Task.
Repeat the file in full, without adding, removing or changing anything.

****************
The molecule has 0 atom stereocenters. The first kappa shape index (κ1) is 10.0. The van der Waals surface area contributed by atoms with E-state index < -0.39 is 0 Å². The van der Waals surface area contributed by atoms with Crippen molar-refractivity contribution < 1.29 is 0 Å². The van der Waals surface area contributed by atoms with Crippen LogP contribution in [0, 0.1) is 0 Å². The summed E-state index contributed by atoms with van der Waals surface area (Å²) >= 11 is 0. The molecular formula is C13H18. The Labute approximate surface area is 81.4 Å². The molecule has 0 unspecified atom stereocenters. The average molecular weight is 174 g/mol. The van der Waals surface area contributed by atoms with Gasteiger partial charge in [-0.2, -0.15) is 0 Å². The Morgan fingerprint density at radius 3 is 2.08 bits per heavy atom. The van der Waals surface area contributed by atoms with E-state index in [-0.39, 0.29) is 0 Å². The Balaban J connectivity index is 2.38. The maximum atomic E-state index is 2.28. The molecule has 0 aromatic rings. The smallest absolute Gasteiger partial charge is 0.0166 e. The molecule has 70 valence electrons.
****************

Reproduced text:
The molecule has 0 atom stereocenters. The first kappa shape index (κ1) is 10.0. The van der Waals surface area contributed by atoms with E-state index < -0.39 is 0 Å². The van der Waals surface area contributed by atoms with Crippen molar-refractivity contribution < 1.29 is 0 Å². The van der Waals surface area contributed by atoms with Crippen LogP contribution in [0, 0.1) is 0 Å². The summed E-state index contributed by atoms with van der Waals surface area (Å²) >= 11 is 0. The molecular formula is C13H18. The Labute approximate surface area is 81.4 Å². The molecule has 0 unspecified atom stereocenters. The average molecular weight is 174 g/mol. The van der Waals surface area contributed by atoms with Gasteiger partial charge in [-0.2, -0.15) is 0 Å². The Morgan fingerprint density at radius 3 is 2.08 bits per heavy atom. The van der Waals surface area contributed by atoms with E-state index in [-0.39, 0.29) is 0 Å². The Balaban J connectivity index is 2.38. The maximum atomic E-state index is 2.28. The molecule has 0 aromatic rings. The smallest absolute Gasteiger partial charge is 0.0166 e. The molecule has 70 valence electrons.